He knows that while most of his students will understand the text, his struggling readers will need differentiated support to succeed. The specific objective of the lesson is to have his students review the different types of context clue, and to practice using them to define vocabulary words. This aligns closely with two specific ELA Common Core State Standards:

  • CCSS.ELA-Literacy.RI.4.4 Determine the meaning of general academic and domain-specific words or phrases in a text relevant to a Grade 4 topic or subject area.
  • CCSS.ELA-Literacy.RF.4.4c Use context to confirm or self-correct word recognition and understanding, rereading as necessary.

His students are able to read the digital text using a variety of devices, including tablets, e-readers, and laptops. He plans to introduce Visual Thesaurus to his students so they can practice using the relationships between words to help them define words that are unfamiliar. Some students will also need to use online dictionaries to confirm that their definitions are correct.

Below is Mr. Williams's lesson plan. Throughout the lesson (before, during, and after reading), he will engage in formative assessment by observing his students and noting areas of difficulty he can address in future lessons.

Lesson plan

Before Reading

  • Review the skill: context clues.
  • Explain the purpose of the lesson, building on past lessons using context clues.
  • Model how to find context clues.

During Reading

  • Display a short passage about da Vinci on the interactive whiteboard.
  • Have students read the passage in pairs.
  • Invite students to come up to the whiteboard and highlight unfamiliar words and surrounding context clues.
  • Have students share their thinking and discuss.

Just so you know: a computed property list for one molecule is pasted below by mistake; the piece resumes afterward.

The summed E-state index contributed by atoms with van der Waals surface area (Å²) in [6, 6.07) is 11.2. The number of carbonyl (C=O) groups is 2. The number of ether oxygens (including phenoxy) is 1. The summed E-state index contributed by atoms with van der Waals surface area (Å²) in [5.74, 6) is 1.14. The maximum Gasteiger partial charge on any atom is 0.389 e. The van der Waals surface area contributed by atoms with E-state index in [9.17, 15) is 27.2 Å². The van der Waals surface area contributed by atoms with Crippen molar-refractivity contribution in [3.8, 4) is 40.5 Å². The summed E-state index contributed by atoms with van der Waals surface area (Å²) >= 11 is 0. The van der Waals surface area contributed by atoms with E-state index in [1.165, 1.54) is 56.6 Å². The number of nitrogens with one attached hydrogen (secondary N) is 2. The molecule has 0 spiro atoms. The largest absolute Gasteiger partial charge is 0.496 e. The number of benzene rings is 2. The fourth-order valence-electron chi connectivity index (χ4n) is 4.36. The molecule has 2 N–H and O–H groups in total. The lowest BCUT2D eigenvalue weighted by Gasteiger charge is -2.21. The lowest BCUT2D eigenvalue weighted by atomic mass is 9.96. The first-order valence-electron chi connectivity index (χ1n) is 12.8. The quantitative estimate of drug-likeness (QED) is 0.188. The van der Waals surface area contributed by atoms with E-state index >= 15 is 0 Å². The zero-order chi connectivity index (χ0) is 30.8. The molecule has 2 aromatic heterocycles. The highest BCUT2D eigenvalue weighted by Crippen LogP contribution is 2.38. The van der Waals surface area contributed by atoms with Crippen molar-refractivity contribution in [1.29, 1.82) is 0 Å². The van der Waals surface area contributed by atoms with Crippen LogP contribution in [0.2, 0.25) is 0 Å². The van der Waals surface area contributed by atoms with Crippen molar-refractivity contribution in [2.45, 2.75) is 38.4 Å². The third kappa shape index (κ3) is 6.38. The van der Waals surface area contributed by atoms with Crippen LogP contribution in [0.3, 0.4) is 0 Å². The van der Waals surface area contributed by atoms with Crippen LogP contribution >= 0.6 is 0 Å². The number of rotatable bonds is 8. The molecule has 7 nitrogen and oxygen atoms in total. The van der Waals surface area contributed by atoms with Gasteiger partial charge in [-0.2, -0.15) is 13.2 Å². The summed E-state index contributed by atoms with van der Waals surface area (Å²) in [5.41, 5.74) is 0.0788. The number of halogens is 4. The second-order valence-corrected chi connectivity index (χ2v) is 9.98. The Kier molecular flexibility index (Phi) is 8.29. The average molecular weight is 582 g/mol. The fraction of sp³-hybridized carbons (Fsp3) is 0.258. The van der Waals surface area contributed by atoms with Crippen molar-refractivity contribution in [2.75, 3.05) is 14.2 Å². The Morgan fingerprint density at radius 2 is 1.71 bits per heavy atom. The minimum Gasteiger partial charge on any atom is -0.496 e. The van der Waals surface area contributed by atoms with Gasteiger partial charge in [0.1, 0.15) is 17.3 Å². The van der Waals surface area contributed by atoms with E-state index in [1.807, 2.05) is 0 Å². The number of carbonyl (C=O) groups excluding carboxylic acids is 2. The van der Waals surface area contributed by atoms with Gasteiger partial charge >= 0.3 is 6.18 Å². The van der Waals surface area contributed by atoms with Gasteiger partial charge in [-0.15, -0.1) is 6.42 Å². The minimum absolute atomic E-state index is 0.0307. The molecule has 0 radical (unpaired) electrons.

• To confirm their thinking, have students search for words in dictionaries and other resources.
  • Repeat the process for one or two more words.
  • Have students use context clues to understand new vocabulary and track these words on the class wiki.

After Reading

  • Have students share their answers and prompt them to explain their process.
  • In pairs, have students discuss at least two ways to figure out the meaning of a new word.
  • Create a reference list of strategies.

More teacher resources for context clues

This article draws from the PowerUp WHAT WORKS website, particularly the Context Clues Instructional Strategy Guide. PowerUp is a free, teacher-friendly website that requires no log-in or registration. The Instructional Strategy Guide includes a brief overview of context clues and an accompanying slide show; a list of the relevant ELA Common Core State Standards; evidence-based teaching strategies to differentiate instruction using technology; a case story; short videos; and links to resources that will help you use technology to support instruction in context clues. If you are responsible for professional development, the PD Support Materials provide helpful ideas and materials for using the resources on context clues. Want more information? See www.PowerUpWhatWorks.org.

Judy Zorfass, Tracy Gray, PowerUp WHAT WORKS (2014)